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  • Writer's pictureNZ Booklovers

The Inheritance by Gabriel Bergmoser

Writers born in New Zealand have made a mark on the literary world for decades. We produce quality writers, even with those who travel overseas. Look at Katherine Mansfield who ended up spending most of her time in England and France. It’s the same with Gabriel Bergmoser, a Kiwi born writer now residing in Australia writing both novels and dramatic works and gathering success after success with both genres.

His new book, The Inheritance is a follow up to his successful foray into adult thriller writing with The Hunted but works equally well as a stand alone piece. The Hunted was a runaway success for Berhmoser and it is easy to see why. It is an exploration into the dark world of Australia and the city of Melbourne. It began the swiftly moving narrative style that adorns the pages of The Inheritance. Our fierce protagonist, Maggie - and there is no better word for her than fierce, she is next level rebel - was first introduced to the readership in The Hunted and this story definitely gives a deeper insight into the mind of the killer, and also the repercussions of a lot of these actions.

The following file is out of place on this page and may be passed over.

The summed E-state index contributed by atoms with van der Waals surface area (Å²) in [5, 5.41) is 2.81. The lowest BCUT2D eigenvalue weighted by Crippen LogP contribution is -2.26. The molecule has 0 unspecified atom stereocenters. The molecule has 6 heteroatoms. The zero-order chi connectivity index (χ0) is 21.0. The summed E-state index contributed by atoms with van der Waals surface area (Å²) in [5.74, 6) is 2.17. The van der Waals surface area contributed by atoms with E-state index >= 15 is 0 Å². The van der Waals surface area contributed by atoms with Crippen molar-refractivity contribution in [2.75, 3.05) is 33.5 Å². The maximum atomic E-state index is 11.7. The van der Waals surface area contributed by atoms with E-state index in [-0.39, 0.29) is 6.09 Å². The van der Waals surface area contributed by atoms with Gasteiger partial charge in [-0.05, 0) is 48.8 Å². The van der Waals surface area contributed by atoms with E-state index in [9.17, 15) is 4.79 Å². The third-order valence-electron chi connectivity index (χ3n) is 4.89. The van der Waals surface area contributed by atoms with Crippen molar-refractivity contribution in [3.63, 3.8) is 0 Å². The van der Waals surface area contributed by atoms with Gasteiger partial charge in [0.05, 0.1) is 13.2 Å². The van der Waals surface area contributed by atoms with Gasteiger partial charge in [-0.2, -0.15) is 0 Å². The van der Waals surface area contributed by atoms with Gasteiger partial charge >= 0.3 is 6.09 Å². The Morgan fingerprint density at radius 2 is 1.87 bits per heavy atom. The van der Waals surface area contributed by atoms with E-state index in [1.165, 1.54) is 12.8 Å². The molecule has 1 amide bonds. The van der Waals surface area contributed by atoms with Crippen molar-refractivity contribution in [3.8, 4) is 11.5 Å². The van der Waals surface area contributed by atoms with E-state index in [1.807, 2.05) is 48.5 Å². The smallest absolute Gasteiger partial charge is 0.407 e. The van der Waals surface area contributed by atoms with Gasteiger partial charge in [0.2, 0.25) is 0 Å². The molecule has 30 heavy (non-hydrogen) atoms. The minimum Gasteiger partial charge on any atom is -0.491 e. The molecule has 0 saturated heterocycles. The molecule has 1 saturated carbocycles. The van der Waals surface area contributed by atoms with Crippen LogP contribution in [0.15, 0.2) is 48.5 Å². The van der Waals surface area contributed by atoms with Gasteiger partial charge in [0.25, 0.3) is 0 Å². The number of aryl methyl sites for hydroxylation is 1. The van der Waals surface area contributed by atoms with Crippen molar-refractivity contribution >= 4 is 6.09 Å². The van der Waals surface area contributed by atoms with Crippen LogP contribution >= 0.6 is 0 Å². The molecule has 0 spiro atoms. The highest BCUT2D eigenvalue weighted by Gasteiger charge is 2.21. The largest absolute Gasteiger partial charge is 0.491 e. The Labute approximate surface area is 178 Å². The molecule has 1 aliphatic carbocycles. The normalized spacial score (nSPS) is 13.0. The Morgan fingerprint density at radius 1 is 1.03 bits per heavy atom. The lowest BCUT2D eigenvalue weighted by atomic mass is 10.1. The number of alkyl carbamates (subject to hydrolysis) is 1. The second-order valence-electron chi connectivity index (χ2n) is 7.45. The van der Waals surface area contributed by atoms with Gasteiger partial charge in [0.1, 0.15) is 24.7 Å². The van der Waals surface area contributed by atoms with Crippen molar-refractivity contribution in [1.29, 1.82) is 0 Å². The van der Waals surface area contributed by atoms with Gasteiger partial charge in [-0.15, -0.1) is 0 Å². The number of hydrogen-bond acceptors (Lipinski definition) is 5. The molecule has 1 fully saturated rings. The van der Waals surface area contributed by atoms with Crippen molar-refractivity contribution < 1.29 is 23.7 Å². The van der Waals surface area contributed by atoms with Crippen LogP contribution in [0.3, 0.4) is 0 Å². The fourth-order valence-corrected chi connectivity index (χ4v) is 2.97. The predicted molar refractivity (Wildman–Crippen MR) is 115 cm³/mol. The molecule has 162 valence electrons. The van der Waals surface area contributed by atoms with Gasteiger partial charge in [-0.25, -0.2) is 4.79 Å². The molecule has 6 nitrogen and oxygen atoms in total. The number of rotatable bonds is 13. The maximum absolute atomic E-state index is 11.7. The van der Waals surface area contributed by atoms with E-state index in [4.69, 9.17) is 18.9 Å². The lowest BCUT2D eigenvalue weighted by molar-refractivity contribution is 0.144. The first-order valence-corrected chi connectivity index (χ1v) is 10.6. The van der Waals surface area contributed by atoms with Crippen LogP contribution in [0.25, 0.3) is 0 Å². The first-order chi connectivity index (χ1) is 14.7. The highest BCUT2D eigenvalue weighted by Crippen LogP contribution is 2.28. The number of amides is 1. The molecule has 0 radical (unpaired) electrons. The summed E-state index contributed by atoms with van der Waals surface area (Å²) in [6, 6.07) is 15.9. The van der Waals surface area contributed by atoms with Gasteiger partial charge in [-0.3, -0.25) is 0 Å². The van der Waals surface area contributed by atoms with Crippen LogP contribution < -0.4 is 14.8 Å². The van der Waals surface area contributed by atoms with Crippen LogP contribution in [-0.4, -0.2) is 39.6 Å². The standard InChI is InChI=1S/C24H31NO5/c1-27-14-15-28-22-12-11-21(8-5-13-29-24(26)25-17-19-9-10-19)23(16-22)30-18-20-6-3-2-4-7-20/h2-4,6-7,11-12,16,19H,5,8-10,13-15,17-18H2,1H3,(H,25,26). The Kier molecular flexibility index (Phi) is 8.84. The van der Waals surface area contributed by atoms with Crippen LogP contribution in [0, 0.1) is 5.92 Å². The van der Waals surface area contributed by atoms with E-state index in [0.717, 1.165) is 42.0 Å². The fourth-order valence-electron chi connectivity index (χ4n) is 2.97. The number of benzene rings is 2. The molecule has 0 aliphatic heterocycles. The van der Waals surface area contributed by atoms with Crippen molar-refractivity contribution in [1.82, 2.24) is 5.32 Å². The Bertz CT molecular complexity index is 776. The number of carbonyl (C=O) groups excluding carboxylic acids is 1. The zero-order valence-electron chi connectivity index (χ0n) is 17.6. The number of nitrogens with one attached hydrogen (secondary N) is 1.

The grimy, down-and-out evocation of the setting is brilliant. Bergmoser is a skilled writer in making the reader see the setting the way the character does - and the places that Maggie frequents are the exact type of places that require creation of that dingy atmosphere. The imagery used by Bergmoser is just so driving and thorough. It comes out of the page for you, inviting you in. All the pieces melding together to create this tapestry of conflict in well executed writing.

It’s gory. There are plenty of severed appendages, bullets flying and knives creating carnage in a number of pretty violent scenes. However, it is fitting with the genre and the style that Bergmoser is trying to create. The intensity of the whole novel keeps you on the edge of your seat. It’s breakneck pace pretty well from start to finish and yet the characters are robust and rounded like few actions that have come before.

The issue, if you were to press for one, is the lack of relatability one has to the characters. They are figments of another world. Perhaps a world that is too separated from reality. Despite the general locations being known to pretty much anyone you can think of - the bustling streets of Melbourne, it is set in a time that closely emulates our own, but lacks some of the authenticity to make it a true thriller for the ages. Severing heads in an apartment block for example.

Overall, it is one for the summer re-read pile. It just stands out for its quality character development, its page turning action and its literary quality with fabulous descriptive qualities.

Reviewer: Chris Reed



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